Miller Indices are used in crystallography, to describe the
orientation of a plane, or a set of parallel planes of atoms in a
crystal.

To appreciate the usefulness of Miller Indices, we first have to
understand what a crystal is. A crystal is a solid that consists of
atoms arranged in a periodic pattern. Gases and
liquids are by definition not crystalline. However, not all
solids are crystalline either; some are amorphous.

When doing calculations on crystals, it is convenient to ignore the
actual atoms, their atomic radius, and think of the crystal as a set
of imaginary points, with a fixed relation in space (similar to a
wire-frame). Imagine this wireframe to be infinitely long in all three
dimensions; *real* crystals of course have a finite size, but
they generally consist of a *very large* number of atoms in all
directions (the crystal lattice).

The crystal lattice can be described by a regular ordering of *unit cells*. Three vectors **a**, **b**, and **c**
determine the size and shape of the unit cell, forming a
parallelepiped. If **a**, **b**, and **c** are equal in
length *and* the angles between the vectors are 90°, the
shape is a special kind of parallelepiped: a cube, but this is not
always the case.

Now we want to describe planes in the crystallographic lattice.
Due to the similarity and repetition of the unit cell we don't need to
describe *each* plane by its atom positions, but we can formulate
a set of indices describing similar planes (planes with the same
direction and spacing). These indices are called the *Miller
Indices*, named after the English crystallographer William H.
Miller (1801-1880). The Miller Indices are calculated as follows:

- Determine the intercepts of the plane along the
crystallographic axes
**a**, **b**, and **c**, in terms of the
dimensions of the unit cell
- Take the reciprocals of the intercept values
- Clear the fractions (do
*not* multiply by a negative factor)
- Reduce to the lowest terms.

If the axis intercepts are 2, 1, and 3, the Miller indices are calculated by:

The reciprocals: 1/2, 1/1, 1/3
Clear the fractions (multiply by 6): 3, 6, 2
Reduce to the lowest terms (already done).
Thus, the Miller indices are 3, 6, and 2, which is denoted by (362).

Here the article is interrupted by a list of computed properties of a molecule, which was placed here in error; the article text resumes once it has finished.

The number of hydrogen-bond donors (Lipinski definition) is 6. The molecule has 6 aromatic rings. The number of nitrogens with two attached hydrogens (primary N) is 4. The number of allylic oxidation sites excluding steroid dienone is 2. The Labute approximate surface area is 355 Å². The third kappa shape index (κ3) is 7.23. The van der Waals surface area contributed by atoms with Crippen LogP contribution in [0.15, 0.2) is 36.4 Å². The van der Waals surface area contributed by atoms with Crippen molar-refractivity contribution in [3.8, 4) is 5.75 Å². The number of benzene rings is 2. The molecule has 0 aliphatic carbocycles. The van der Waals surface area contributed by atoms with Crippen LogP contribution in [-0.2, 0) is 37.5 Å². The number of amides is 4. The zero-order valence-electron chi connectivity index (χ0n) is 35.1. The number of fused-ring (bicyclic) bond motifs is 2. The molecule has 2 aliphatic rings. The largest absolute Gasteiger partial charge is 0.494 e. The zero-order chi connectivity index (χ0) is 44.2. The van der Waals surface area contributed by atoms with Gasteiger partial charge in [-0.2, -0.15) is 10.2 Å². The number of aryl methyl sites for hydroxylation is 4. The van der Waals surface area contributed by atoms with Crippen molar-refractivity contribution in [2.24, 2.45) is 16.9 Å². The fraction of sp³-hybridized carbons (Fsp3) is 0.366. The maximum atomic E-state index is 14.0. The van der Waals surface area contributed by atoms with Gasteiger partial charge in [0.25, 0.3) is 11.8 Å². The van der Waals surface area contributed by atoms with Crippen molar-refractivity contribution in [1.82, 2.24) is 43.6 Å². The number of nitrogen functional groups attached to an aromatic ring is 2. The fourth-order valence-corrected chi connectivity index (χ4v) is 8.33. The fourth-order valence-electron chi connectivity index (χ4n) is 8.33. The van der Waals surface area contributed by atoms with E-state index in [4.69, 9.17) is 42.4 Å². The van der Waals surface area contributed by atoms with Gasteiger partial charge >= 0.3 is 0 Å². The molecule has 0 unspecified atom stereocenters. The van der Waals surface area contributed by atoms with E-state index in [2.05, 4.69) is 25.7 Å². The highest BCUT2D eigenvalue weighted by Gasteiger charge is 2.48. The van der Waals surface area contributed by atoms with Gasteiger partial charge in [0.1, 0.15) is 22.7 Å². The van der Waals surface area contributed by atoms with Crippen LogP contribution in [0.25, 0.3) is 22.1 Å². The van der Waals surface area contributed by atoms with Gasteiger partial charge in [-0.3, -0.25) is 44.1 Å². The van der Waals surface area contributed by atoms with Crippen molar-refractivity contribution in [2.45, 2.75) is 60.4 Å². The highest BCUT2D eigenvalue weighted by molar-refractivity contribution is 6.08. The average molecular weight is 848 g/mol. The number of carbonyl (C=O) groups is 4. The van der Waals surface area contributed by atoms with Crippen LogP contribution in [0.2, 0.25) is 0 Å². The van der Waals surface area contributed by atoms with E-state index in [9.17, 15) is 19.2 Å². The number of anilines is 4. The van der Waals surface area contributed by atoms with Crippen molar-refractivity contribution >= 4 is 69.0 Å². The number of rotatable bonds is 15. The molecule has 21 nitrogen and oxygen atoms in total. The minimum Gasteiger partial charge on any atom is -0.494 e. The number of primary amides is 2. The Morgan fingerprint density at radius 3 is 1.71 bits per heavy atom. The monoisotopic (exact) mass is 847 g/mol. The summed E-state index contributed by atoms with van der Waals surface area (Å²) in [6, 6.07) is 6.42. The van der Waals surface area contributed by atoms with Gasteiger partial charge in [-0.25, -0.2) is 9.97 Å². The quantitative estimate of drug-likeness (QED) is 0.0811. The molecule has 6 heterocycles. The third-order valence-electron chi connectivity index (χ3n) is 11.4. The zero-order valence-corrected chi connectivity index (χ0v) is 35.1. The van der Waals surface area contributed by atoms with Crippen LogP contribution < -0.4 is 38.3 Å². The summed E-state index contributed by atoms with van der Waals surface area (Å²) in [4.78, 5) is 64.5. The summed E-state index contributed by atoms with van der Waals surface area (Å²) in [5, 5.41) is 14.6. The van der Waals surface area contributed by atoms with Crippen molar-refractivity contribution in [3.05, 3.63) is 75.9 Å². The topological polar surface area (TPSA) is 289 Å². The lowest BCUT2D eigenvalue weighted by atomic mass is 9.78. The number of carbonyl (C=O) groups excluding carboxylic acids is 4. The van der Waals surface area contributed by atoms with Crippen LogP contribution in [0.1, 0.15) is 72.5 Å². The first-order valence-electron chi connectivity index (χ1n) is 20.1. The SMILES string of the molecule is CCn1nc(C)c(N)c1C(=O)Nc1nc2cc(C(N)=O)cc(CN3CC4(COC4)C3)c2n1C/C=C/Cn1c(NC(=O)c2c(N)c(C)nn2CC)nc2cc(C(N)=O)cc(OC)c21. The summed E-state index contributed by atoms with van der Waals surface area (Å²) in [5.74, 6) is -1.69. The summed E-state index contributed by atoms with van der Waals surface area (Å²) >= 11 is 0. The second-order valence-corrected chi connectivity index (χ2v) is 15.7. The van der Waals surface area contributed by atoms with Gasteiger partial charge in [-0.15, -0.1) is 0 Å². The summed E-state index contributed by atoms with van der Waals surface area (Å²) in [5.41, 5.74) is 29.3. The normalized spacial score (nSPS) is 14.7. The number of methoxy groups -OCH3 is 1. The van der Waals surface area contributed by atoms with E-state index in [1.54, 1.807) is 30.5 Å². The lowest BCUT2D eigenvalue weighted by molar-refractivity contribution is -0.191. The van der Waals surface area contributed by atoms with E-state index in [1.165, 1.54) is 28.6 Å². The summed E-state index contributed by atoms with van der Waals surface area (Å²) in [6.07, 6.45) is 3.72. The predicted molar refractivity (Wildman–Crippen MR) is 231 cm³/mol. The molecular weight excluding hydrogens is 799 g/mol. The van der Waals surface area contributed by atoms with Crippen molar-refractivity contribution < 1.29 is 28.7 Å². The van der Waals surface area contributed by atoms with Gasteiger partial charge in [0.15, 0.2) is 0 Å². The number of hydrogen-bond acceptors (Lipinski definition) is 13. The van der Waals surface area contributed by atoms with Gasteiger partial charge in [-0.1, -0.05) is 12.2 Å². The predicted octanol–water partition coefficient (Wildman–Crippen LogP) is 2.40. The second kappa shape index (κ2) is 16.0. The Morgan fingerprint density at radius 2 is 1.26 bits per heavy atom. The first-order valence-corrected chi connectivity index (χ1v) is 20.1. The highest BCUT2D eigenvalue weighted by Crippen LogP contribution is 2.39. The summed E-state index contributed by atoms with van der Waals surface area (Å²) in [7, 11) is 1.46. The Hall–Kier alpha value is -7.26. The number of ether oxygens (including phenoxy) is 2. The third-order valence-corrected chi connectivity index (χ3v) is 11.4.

Negative intercepts are denoted with a bar over the corresponding
index. The Miller indices usually refer to the plane closest to the
origin, but they can also taken as referring to any other plane in the
set with the same direction, or the whole set of planes taken together.

Planes that run parallel along an axis have an intercept at infinity,
and the Miller Index is zero. This is shown for a cubic cell:

___________
/| /|
/ | / |
/__|_______/ |
| | | |
c | |_______|__|
| | / | /
| b | / | /
| / |/_________|/ the unit cell
| /
|/_________a
O
/| /|
/ | / |
/ | / |
| | | |
c | | | |
| | / | /
| b | / | /
| / |/ |/ (100)
| /
|/_________a
O
/| /| /|
/ | / | / |
/ | / | / |
| | | | | |
c | | | | | |
| | / | / | /
| b | / | / | /
| / |/ |/ |/ (200)
| /
|/_________a
O
___________
/ /
/ /
/_________ /
c __________
| / /
| b / /
| / /_________ / (001)
| /
|/_________a
O

The system of Miller Indices describes *relative* plane
spacings and directions. Compare this with the walls in a building. All
the floors (considering that they are equally spaced) can be described
by Miller Indices. All the *even* floors could also be described
with Miller Indices, with the same direction, but different magnitude.
All the north-walls (considering the rooms are equally big) have a
different set of Miller Indices.

**Now what's the point of all this?**

Crystallographers describe planes because they have different
properties. This can be easily (as much as ASCII allows this) seen in a
two-dimensional plot of a crystal lattice (given by the vectors **a**
and **b**).

b
O__. . . . . . .
a | /// | | |
. ./// . . | | |
/// | | |
. /// . . . . . .
///
. . . . . . . .

Shown are the planes with Miller indices (23) and (01) (left, and right
respectively). Planes with *lower* Miller Indices have a
*greater* spacing and a *higher* density of lattice points
(run trough more atoms in the lattice per unit length).

It is these properties of the crystallographic planes that allow us
to characterize a crystal using X-ray diffraction. These properties
also greatly determine the physical properties of the crystal. For instance: think about
cutting a diamond along different planes. Some directions are easier to
cut than other directions. The Miller Indices are thus a convenient way to
characterize crystal structures.